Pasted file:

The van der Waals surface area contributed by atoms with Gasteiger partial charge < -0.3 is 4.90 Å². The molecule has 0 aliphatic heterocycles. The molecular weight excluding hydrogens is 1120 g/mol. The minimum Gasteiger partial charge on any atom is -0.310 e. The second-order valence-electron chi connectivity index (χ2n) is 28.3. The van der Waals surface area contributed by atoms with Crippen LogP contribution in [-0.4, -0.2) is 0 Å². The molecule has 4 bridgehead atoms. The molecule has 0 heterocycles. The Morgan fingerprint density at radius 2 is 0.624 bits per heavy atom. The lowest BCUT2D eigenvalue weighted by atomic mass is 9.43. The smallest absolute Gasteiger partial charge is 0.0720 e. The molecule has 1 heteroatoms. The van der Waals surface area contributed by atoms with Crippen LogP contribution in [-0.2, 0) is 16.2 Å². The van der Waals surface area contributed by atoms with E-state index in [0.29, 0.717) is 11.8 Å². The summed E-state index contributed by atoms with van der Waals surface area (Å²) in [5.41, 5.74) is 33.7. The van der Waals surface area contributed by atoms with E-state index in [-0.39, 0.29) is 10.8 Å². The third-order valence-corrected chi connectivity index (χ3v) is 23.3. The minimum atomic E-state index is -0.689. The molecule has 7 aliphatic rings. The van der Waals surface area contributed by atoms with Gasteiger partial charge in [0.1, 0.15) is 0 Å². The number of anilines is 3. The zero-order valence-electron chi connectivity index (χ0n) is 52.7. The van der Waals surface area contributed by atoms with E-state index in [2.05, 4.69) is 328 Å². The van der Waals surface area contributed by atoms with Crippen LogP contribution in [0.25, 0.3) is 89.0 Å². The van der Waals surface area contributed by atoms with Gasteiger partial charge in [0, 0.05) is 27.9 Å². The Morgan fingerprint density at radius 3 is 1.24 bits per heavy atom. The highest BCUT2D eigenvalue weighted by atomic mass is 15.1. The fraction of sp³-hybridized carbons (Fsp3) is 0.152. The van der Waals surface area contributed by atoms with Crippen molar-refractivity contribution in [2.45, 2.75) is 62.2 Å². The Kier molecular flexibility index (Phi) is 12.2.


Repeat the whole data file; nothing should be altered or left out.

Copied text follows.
The van der Waals surface area contributed by atoms with Gasteiger partial charge < -0.3 is 4.90 Å². The molecule has 0 aliphatic heterocycles. The molecular weight excluding hydrogens is 1120 g/mol. The minimum Gasteiger partial charge on any atom is -0.310 e. The second-order valence-electron chi connectivity index (χ2n) is 28.3. The van der Waals surface area contributed by atoms with Crippen LogP contribution in [-0.4, -0.2) is 0 Å². The molecule has 4 bridgehead atoms. The molecule has 0 heterocycles. The Morgan fingerprint density at radius 2 is 0.624 bits per heavy atom. The lowest BCUT2D eigenvalue weighted by atomic mass is 9.43. The smallest absolute Gasteiger partial charge is 0.0720 e. The molecule has 1 heteroatoms. The van der Waals surface area contributed by atoms with Crippen LogP contribution in [-0.2, 0) is 16.2 Å². The van der Waals surface area contributed by atoms with E-state index in [0.29, 0.717) is 11.8 Å². The summed E-state index contributed by atoms with van der Waals surface area (Å²) in [5.41, 5.74) is 33.7. The van der Waals surface area contributed by atoms with E-state index in [-0.39, 0.29) is 10.8 Å². The third-order valence-corrected chi connectivity index (χ3v) is 23.3. The minimum atomic E-state index is -0.689. The molecule has 7 aliphatic rings. The van der Waals surface area contributed by atoms with Gasteiger partial charge in [0.1, 0.15) is 0 Å². The number of anilines is 3. The zero-order valence-electron chi connectivity index (χ0n) is 52.7. The van der Waals surface area contributed by atoms with E-state index in [2.05, 4.69) is 328 Å². The van der Waals surface area contributed by atoms with Crippen LogP contribution in [0.25, 0.3) is 89.0 Å². The van der Waals surface area contributed by atoms with Gasteiger partial charge in [0, 0.05) is 27.9 Å². The Morgan fingerprint density at radius 3 is 1.24 bits per heavy atom. The highest BCUT2D eigenvalue weighted by atomic mass is 15.1. The fraction of sp³-hybridized carbons (Fsp3) is 0.152. The van der Waals surface area contributed by atoms with Crippen molar-refractivity contribution in [2.45, 2.75) is 62.2 Å². The Kier molecular flexibility index (Phi) is 12.2.